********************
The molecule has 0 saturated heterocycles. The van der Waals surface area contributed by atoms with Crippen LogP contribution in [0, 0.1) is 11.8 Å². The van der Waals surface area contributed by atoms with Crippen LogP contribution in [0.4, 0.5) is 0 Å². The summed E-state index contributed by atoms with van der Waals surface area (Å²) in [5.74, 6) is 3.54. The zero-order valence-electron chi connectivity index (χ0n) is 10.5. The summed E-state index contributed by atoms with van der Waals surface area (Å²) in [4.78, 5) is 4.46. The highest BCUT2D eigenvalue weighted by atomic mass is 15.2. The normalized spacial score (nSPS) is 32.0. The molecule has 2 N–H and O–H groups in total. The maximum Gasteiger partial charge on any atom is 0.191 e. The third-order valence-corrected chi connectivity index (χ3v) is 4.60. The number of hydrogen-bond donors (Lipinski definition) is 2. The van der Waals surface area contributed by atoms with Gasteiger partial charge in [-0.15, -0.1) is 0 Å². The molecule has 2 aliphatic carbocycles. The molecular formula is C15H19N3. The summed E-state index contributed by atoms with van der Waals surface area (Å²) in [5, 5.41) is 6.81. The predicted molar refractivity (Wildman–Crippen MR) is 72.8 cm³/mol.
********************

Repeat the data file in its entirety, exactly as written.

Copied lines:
The molecule has 0 saturated heterocycles. The van der Waals surface area contributed by atoms with Crippen LogP contribution in [0, 0.1) is 11.8 Å². The van der Waals surface area contributed by atoms with Crippen LogP contribution in [0.4, 0.5) is 0 Å². The summed E-state index contributed by atoms with van der Waals surface area (Å²) in [5.74, 6) is 3.54. The zero-order valence-electron chi connectivity index (χ0n) is 10.5. The summed E-state index contributed by atoms with van der Waals surface area (Å²) in [4.78, 5) is 4.46. The highest BCUT2D eigenvalue weighted by atomic mass is 15.2. The normalized spacial score (nSPS) is 32.0. The molecule has 2 N–H and O–H groups in total. The maximum Gasteiger partial charge on any atom is 0.191 e. The third-order valence-corrected chi connectivity index (χ3v) is 4.60. The number of hydrogen-bond donors (Lipinski definition) is 2. The van der Waals surface area contributed by atoms with Gasteiger partial charge in [-0.15, -0.1) is 0 Å². The molecule has 2 aliphatic carbocycles. The molecular formula is C15H19N3. The summed E-state index contributed by atoms with van der Waals surface area (Å²) in [5, 5.41) is 6.81. The predicted molar refractivity (Wildman–Crippen MR) is 72.8 cm³/mol.